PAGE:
On Friday and Saturday Strawberry Square, the urban mall at Third and Market streets, will be transformed into a “chautauqua showcase” where history buffs, educators, visitors, and locals can enjoy the various displays from the USCT regiment re-enactors and living history actors. We encourage you to bring your children to this family event.

The US Colored Troops Living History Association (USCTLHA) will hold its Annual Meeting during the weekend. Go here (USCTLHA Facebook page) for more information.

There was a Grand Review Event in 2010; pictures therefrom are here.

Harrisburg Grand Review 3
Scene from the 2010 Grand Review of the USCT Parade in Harrisburg, PA

Blackface Halloween?

Philadelphia children in blackface
Philadelphia children in blackface; by photographer James Bartlett Rich (1866-1942); ca. 1895.
Image Source: Library Company of Philadelphia
Image Description: (From the Library Company of Philadelphia:) “Group portrait in a house foyer of several children in costume, most in blackface, holding tin horns. The children, possibly attired to perform a minstrel show for home entertainment, include the photographer’s daughter, Hazel, seated on a rocker in a large ruffled hat with a mask-like cloth veil.”
Biographical/ historical note: (From the Library Company of Philadelphia:) James Bartlett Rich was a professional Philadelphia landscape photographer who produced several candid portraits of family and friends.

From Wikipedia:

Blackface is a form of theatrical makeup used by performers to represent a black person. The practice gained popularity during the 19th century and contributed to the proliferation of stereotypes such as the “happy-go-lucky darky on the plantation” or the “dandified coon”. In 1848, blackface minstrel shows were an American national art of the time, translating formal art such as opera into popular terms for a general audience. Early in the 20th century, blackface branched off from the minstrel show and became a form in its own right, until it ended in the United States with the U.S. Civil Rights Movement of the 1960s. Continue reading

Civil War Contraband Art

Contraband, Changing Quarters copy
Figure 1: “Contraband, Changing Quarters” In this image, a determined-looking slave exercises his agency and escapes from his master in the Confederate army to seek freedom with the Union army. Presumably, the fine white stallion belongs to his master; so the Union has gotten two properties for the price of one. The cap, I guess, is a fashion statement.
Image Source: The Philadelphia Print Shop, section on Civil War images of Blacks / “Contraband”

You must understand this: Civil War era northerners were intrigued, perhaps even fascinated, by the very idea of “contrabands”: enslaved men and women who were “confiscated” from Confederates, and given asylum from bondage, in return for supporting the Union war effort. That intrigue and fascination played out in the art of the era, as shown in this post.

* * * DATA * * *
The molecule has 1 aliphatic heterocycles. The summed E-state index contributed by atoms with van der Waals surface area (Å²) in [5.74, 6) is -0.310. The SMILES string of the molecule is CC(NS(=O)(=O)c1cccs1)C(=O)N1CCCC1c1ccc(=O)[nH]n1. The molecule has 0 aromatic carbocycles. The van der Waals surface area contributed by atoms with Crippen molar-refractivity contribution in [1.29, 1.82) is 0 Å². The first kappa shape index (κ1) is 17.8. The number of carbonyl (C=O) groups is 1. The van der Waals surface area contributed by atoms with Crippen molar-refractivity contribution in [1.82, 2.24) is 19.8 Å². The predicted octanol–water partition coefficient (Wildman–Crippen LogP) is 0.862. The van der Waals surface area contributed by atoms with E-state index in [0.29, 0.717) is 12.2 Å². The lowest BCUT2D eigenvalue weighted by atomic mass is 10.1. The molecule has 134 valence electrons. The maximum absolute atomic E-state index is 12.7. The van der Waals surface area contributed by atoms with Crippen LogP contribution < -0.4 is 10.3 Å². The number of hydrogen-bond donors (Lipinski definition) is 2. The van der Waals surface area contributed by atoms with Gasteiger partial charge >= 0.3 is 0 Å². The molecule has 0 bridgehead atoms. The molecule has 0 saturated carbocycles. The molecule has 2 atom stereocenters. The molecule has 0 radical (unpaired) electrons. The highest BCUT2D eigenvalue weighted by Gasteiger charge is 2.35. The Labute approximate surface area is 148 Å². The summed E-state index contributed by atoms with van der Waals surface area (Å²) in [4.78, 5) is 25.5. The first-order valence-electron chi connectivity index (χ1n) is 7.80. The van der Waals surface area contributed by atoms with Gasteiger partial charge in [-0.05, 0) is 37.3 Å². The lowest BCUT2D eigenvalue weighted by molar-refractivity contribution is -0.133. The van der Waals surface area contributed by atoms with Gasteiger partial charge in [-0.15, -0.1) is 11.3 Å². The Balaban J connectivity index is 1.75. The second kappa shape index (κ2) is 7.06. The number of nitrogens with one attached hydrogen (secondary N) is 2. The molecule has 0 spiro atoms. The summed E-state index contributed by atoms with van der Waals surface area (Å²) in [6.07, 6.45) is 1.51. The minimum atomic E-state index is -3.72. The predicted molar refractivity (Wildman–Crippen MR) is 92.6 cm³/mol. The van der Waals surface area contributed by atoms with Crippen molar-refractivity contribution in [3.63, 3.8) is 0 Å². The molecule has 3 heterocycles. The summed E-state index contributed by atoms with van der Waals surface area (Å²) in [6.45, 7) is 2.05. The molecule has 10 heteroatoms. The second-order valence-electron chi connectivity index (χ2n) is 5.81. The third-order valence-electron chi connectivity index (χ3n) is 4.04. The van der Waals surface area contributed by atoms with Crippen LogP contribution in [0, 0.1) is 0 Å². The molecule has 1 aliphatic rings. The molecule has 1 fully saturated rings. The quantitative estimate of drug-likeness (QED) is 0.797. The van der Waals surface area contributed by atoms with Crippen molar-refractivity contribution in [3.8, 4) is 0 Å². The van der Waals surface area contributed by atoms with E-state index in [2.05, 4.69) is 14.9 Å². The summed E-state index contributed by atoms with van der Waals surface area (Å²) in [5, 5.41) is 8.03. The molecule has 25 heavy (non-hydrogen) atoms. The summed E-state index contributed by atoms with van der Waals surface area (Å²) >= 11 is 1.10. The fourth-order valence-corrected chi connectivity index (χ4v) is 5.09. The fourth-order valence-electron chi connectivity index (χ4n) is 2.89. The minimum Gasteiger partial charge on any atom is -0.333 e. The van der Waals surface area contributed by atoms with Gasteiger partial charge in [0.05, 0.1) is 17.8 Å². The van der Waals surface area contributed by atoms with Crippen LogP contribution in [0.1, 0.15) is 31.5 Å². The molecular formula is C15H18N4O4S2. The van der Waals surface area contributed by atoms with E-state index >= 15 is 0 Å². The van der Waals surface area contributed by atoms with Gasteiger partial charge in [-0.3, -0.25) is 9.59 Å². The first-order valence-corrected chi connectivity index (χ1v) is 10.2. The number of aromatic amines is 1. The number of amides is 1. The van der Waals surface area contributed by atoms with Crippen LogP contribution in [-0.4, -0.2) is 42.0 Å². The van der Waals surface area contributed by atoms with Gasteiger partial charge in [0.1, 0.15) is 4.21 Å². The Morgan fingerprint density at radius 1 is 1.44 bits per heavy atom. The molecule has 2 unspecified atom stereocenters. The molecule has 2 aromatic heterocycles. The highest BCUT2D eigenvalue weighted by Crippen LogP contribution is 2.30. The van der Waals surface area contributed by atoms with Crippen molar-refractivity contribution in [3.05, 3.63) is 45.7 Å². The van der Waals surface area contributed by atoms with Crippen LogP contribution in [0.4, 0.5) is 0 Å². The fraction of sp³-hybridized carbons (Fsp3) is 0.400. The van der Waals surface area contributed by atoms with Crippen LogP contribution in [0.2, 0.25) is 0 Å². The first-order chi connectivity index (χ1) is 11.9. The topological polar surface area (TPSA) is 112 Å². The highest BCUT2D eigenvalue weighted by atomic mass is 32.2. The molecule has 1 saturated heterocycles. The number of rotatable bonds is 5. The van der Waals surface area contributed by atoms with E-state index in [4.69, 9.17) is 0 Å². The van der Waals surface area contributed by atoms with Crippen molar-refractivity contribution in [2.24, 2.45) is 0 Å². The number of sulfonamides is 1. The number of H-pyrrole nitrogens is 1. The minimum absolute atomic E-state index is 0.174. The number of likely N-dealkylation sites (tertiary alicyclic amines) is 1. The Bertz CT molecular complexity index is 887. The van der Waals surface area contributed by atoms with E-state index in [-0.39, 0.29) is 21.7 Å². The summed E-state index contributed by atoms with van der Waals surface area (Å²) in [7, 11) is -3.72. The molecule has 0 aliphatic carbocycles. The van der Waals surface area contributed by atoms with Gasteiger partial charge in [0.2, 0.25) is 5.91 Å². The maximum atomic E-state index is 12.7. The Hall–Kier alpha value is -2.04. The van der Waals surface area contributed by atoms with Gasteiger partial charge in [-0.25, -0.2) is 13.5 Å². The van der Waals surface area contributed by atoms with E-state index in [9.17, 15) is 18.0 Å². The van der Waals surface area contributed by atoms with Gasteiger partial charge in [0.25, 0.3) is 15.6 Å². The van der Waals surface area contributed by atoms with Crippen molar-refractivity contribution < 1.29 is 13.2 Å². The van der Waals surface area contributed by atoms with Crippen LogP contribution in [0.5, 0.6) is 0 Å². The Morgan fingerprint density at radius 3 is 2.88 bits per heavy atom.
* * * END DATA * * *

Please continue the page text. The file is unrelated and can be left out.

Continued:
First, some background. The official Union policy at the start of the war was to do nothing to slavery where it stood. The goal of the Union was to end secession, not to end slavery. Men like Abraham Lincoln were uncompromising that slavery not spread into the territories west of the Mississippi River, but they believed that free persons in the slave states had the right to keep chattel property.

Enslaved people had a different idea. They immediately saw the conflict between Union and Confederacy as an opportunity for freedom. In March 1861 – several weeks before the attack on Fort Sumter ignited the Civil War – two groups of slaves fled bondage and sought refuge at Fort Pickens, a Union occupied ports in northwest Florida. Their hopes for freedom were dashed. First Lieutenant A. J. Slemmer, a commander at the fort, reported to his superiors that “(o)n the morning of the 12th… four negroes (runaways) came to the fort entertaining the idea that we were placed here to protect them and grant them their freedom. I did what I could to teach them the contrary. In the afternoon I took them to Pensacola and delivered them to the city marshal to be returned to their owners. That same night four more made their appearance. They were also turned over to the authorities next morning.”

But just two months later, another group of runaway slaves got a different reception. On May 23, 1861, Frank Baker, James Townsend and Sheppard Mallory fled bondage and sought asylum at a Union occupied fort outside of Hampton, Virginia, named Fort Monroe. Per Union policy, the fort’s commander, General Benjamin Franklin Butler, should have returned them to their master. But he reasoned that because the slaves were property being used by Confederate insurrectionists, it was within his rights to confiscate that property and use it for the Union’s purposes. This was the beginning of the Union’s contraband policy. The Lincoln administration, and then legislation passed by the Congress and signed by Lincoln, gave official sanction to the contraband policy. Soon, all across the Confederate States, the Union was enabling the freedom of former slaves.


The Fort Monroe Three: Runaway slaves Frank Baker, James Townsend and Sheppard Mallory meet with Union General Benjamin Butler at Fort Monroe, Virginia, May 1861, seeking freedom from bondage. Butler will decide that this “contraband property” should be confiscated from the Confederates, and re-purposed for Union use.
Image Source: From The Daily Press, Newport News, Virginia

This new policy created a sensation among northerners. Recollect that less than 2% of people living in the free states were of African descent. Millions of northern white Americans went their entire lives without ever seeing a real live African-American, much less a slave. What they did know of slaves was through a popular culture that commonly depicted slaves in a negative way, by, for example, using caricatures that exaggerated and “animalized” their appearance.